Very happy Judythe back!
Judythe Morgan was an Army brat then Army wife, which means she’s traveled a lot. She’s been a teacher, an antiques dealer, former mayor’s wife, and sometimes-church pianist.
Mommy to an Old English sheepdog named Finnegan MacCool and a Maltese named Buster, there’s always a wild adventure brewing.
Her diverse experiences make her life full, her characters vivid, and her stories authentic and award-winning. Besides fiction, she writes a weekly blog at http://www.judythewriter.com
Sign up for her free newsletter at http://www.judythemorgan.com to keep up with her latest news and subscriber-only sneak peaks.
Daylight Saving Time
By Judythe Morgan
It’s THAT time again. Time to switch our clocks back an hour and go off DST – Daylight Saving Time which makes me so grumpy twice a year.
One more irritation in a havoc-laden 2020.
That hour we lost in March is gone. Poof, never to be fully regained and certainly not this November when we switch out of DST. Ha! It’s gone forever.
I don’t think I’m alone in being grumpy and anti-DST.
It’s a proven fact the March and November mandated time changes make our body and brain sluggish for weeks. Internal circadian clocks attempt to reset. Our bodies struggle and juggle.
The reason is simple. Our bodily timekeeper is designed to synchronize itself based upon the natural cycles of sunrise and sunset. Not some legislated time ordinance originally designed to make better use of natural daylight.
Statistics confirm real issues with the DST changes. There’s a rise in suicide, a 5% to 15% increased risk of heart attack during the shifting days, and a 24% increase on the day after the big switches. More car accidents, more ER visits following the spring forward or fall back days. Not good, not good at all.
And then there’s this question: do we truly gain daylight? Nope our sun rises and sets the way it always does.
I agree with Katherine Dutro, spokesperson for the Indiana Farm Bureau who says, “It is a gimmick that changes the relationship between ‘Sun’ time and ‘clock’ time but saves neither time nor daylight.”
A Lakotah chief once put it more succinctly: ‘Only a white man would believe that you could cut a foot off the top of a blanket and sew it to the bottom of a blanket and have a longer blanket.’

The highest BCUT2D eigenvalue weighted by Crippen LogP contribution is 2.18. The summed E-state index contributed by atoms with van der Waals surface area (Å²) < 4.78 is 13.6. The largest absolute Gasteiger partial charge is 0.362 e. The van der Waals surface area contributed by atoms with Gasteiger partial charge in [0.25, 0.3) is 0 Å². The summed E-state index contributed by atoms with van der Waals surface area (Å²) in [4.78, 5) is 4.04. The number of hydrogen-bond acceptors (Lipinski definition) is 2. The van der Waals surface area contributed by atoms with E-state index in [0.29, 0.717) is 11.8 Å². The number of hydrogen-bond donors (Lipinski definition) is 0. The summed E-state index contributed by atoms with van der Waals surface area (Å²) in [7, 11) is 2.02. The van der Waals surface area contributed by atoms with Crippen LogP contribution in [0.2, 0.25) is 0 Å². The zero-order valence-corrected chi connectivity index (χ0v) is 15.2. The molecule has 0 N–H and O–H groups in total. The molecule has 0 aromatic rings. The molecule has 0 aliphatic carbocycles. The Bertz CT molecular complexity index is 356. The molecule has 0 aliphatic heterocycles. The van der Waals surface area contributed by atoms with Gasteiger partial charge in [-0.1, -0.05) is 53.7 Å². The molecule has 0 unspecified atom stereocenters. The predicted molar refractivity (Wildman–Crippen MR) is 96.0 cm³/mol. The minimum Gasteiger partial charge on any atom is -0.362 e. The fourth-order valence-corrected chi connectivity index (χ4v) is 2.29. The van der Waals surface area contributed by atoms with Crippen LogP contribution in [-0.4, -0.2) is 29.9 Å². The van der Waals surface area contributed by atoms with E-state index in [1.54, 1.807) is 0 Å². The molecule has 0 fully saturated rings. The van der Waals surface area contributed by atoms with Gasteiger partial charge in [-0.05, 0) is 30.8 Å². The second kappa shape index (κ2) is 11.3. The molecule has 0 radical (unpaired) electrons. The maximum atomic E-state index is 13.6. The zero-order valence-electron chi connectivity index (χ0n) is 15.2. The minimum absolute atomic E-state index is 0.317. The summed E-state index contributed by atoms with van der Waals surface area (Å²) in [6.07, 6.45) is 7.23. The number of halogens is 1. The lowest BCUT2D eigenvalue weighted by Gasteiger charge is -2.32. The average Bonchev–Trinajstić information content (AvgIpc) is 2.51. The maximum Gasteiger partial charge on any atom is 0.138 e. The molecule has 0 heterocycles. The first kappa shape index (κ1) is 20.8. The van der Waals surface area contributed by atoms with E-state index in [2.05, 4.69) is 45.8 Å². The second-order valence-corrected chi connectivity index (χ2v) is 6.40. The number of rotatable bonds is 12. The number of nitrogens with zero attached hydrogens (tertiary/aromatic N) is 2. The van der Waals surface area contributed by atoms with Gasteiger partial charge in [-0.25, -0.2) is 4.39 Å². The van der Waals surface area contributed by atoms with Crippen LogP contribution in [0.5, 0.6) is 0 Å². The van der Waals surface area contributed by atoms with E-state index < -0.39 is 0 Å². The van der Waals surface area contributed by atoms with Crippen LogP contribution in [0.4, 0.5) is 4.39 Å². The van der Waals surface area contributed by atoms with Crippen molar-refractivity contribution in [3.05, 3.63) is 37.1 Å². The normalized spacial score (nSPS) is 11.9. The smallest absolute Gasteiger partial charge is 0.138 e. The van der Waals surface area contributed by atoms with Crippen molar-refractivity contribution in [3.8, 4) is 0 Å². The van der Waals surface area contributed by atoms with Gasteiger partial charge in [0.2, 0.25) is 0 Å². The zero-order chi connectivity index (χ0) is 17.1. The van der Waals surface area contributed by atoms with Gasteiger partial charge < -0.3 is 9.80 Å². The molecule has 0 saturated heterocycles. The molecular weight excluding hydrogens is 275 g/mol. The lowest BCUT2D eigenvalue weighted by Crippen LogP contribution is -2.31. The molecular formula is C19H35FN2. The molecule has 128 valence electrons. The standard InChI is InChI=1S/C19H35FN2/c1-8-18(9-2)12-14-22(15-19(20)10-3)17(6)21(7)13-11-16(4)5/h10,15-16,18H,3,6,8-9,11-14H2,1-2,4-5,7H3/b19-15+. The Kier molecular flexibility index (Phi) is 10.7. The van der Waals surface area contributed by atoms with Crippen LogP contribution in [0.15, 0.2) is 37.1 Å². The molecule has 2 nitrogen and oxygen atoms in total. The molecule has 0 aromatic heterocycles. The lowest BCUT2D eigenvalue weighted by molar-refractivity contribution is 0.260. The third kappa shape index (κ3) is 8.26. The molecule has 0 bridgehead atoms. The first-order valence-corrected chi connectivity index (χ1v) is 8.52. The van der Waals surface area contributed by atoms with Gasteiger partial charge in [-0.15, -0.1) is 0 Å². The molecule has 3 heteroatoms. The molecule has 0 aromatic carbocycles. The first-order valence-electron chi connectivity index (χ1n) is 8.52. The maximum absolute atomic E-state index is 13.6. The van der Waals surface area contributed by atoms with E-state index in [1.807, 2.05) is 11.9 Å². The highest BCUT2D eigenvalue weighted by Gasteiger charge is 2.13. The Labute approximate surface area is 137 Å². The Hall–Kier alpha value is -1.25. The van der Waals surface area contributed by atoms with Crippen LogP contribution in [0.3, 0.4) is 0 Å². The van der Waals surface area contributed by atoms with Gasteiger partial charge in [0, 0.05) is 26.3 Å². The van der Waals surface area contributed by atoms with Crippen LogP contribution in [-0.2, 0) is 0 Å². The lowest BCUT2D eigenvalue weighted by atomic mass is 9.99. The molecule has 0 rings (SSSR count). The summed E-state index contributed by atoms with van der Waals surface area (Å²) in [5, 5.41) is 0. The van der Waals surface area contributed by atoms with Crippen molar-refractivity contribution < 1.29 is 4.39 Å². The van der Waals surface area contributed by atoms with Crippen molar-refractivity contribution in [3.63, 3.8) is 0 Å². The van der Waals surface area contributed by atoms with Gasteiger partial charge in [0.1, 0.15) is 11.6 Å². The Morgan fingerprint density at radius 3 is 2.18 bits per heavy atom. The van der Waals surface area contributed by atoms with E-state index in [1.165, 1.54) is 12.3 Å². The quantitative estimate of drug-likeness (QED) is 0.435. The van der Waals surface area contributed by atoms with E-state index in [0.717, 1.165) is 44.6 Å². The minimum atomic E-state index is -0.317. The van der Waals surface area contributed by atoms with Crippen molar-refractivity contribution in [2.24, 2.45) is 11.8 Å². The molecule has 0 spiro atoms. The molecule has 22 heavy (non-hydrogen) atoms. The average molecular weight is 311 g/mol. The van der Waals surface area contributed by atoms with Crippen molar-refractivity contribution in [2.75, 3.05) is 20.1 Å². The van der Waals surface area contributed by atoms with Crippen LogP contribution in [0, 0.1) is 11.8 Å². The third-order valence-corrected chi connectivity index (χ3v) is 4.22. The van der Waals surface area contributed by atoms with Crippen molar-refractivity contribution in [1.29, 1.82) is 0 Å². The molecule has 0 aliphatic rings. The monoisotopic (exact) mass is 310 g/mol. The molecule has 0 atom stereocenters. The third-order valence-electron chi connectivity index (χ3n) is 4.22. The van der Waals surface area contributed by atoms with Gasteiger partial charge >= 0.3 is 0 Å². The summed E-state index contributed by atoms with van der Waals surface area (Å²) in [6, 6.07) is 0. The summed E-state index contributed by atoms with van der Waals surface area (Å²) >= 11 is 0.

For those who claim DST saves energy, do they not realize humans use energy 24/7 not just during daylight hours?
Adjusting to the new clock time is so hard. I don’t have small children around anymore, but I remember the struggle when the clock said bedtime and it was daylight outside.
And the mealtime changes? My dogs never adjust. They’re wanting supper at two in the afternoon!
So, to answer your blog topic question, Vivi, how do I feel…can we just get rid of DST and go back to sun time, please?
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Here’s the book Judithe brought with her for us!
Seeing Clearly by Judythe Morgan released in May in the Christian, Mystery, Suspense romance genre.
Ex-cop Dawson McKey is consumed by revenge after a cartel’s bomb kills his twin sons. He trusts no one and vows payback. He refuses to get close to anyone, let alone fall in love again. But widow Evie Parker challenges his thinking. She’s raising her grandson after her only child and his wife die in a suspicious car accident and it’s taking a toll.
Alarms go off in Dawson’s head when Evie receives threatening emails concerning her grandson. Then Evie’s nanny disappears with Evie’s grandson. He knows something is deadly wrong.
Pushed to their limits searching for the toddler, will Dawson and Evie learn seeing clearly is the only way to live and love?
B&N Nook Book: https://www.barnesandnoble.com/w/seeing-clearly-judythe-morgan/1136871829
Darkness swirled in Evelyn Parker’s head. Dawson McKey’s voice drifted like a soft light through the blackness. She heard her name, the drone of whispered words, and other sounds she couldn’t identify. It was like trying to thread a needle, blindfolded.
She opened her eyes and reality came crashing through her haze. Hospital. Accident. David and Mandy dead.
A doctor lightly touched her wrist, checking his watch. “You fainted.”
Fainted? She never fainted. Not even three years ago when her husband died in her arms. “I’m fine. Where’s my grandson?”
Tiny bumps pebbled across her neck. Did she already know that answer? Is that why she fainted?
“Why don’t we go in there and talk? I can check that bump.” She searched his face for any sign of hope against the truth she feared.
Dawson, close friend and Parker Industry’s Director of Security, eased his arm behind her back.
Evie sank into the nearest chair. The doctor rubbed the back of her head. She flinched. “Everything looks fine.”
“Great. Now, about Michael, when can I see him?”
Dawson’s large, warm hand covered hers. She wanted to nestle into his heat, lean against his strong body, to hide until all of this went away. She stiffened her spine instead.
Evie planted her flip-flops on the floor with a thud. The clip-clop of the rubber soles boomed in rhythm with her pounding heart.
Dawson slowed his pace to Evie’s stride. He drew deep on years of training to keep his body language relaxed while his senses were on high alert after what the investigating officer told him. A witness reported another car clipped David’s SUV, causing it to careen off the road.
Accident? Not with the gambling debt David Parker had. More likely a deliberate act executed by the cartel.